Not to mention the fact that you might simply be tired of being touched. "You may feel like your body doesn't belong to you at all," explains Margaret Howard, PhD, director of the Postpartum Disorders Day Hospital at Women & Infants Hospital in Providence, Rhode Island. "You've completely given up your body for your baby and don't want to do it again for your husband."
So how can you navigate your way back toward sexual intimacy now that you're nursing? Support -- from friends, relatives, or a nursing group at the local hospital -- is key, as is keeping your husband in the emotional loop by explaining how you feel.
"The most important thing partners can do is lay their cards on the table," says Semans. If you unveil all of your insecurities -- like feeling guilty about being hot in bed with a baby in the house, or sad because you don't feel the same sexual desires you once did -- you may discover that your partner is just as stressed about his scary new role as dad and provider, or grieving his loss of status between the sheets. "Your husband wants to be close to you, and your baby will do better if the two of you maintain a deep sense of intimacy," adds Huotari. How you handle these conflicts now can define your future relationship -- as lovers and as parents.
Think hard about what you need, and listen just as hard when your husband talks about his own expectations and vulnerabilities. The point isn't to judge your partner's feelings, or for him to judge yours, but for each of you to express your needs and try to meet them as generously as possible. Whether you want a nap, help with the dishes, or a night at the movies with your girlfriends, tell your husband you'd like him to step in. Taking care of yourself is the first step toward feeling sexual again -- and loving -- toward him.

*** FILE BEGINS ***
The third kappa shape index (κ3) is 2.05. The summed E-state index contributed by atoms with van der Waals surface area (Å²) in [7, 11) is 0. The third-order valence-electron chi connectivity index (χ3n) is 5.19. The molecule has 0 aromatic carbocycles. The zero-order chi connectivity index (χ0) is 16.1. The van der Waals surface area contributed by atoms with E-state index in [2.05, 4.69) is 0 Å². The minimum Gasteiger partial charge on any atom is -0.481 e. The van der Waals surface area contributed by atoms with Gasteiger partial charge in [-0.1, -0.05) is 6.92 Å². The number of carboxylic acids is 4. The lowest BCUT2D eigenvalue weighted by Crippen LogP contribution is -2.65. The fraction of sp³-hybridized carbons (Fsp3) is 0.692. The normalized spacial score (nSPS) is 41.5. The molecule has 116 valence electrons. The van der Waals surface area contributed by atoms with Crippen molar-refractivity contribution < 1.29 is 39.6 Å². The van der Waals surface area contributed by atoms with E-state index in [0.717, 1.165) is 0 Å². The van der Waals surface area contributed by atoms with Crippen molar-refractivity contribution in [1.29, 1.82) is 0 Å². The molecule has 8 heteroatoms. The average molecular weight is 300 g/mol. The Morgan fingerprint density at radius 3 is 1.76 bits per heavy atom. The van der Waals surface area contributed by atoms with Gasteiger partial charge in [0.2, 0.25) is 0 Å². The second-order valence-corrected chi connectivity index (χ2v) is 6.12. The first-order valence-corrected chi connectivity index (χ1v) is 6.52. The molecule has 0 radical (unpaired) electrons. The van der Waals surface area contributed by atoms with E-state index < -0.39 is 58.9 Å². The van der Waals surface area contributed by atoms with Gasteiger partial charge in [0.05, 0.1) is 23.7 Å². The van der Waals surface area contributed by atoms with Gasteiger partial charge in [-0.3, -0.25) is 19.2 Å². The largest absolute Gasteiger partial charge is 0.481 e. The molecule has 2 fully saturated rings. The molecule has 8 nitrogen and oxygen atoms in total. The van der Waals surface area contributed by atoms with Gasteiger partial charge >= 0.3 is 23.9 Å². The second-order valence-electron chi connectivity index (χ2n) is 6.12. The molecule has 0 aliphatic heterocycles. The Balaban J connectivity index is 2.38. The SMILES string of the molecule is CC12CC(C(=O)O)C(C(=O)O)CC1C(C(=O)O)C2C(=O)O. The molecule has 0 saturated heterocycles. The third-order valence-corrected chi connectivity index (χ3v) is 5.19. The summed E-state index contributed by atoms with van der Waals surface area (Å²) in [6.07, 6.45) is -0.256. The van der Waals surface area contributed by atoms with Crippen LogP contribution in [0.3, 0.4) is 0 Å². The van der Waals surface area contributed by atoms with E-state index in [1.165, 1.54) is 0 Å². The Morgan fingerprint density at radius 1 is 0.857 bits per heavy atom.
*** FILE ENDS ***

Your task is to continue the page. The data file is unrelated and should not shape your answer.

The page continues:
Encourage your husband to express his desires too. If he desperately wants sex but you're nearly in a coma the minute your head hits that pillow, find a position that pleases him without taxing your energy. He'll appreciate you respecting his sexual needs as much as you appreciate him respecting yours. Or if what your partner misses most is your undivided attention at dinner, start lining up sitters for regular nights away from the baby. Involve your husband as much as possible in the baby's care, "and be generous with praise when your husband helps you," says Huotari. That way, he'll gain confidence in himself as a father and bond more with the baby.
Is there a silver lining to all of this hard work? You bet. Because making love as a nursing mom demands that the two of you coordinate your needs and talk about tough issues like sensuality, parenting responsibilities, and time demands, "it can bring your relationship to a different, deeper level," says Howard, "mixing eroticism with the deepest kind of love."
Birth Control & Breastfeeding
Holly Robinson is a freelance writer living outside of Boston.
All content here, including advice from doctors and other health professionals, should be considered as opinion only. Always seek the direct advice of your own doctor in connection with any questions or issues you may have regarding your own health or the health of others.
Originally published in American Baby magazine, May 2004.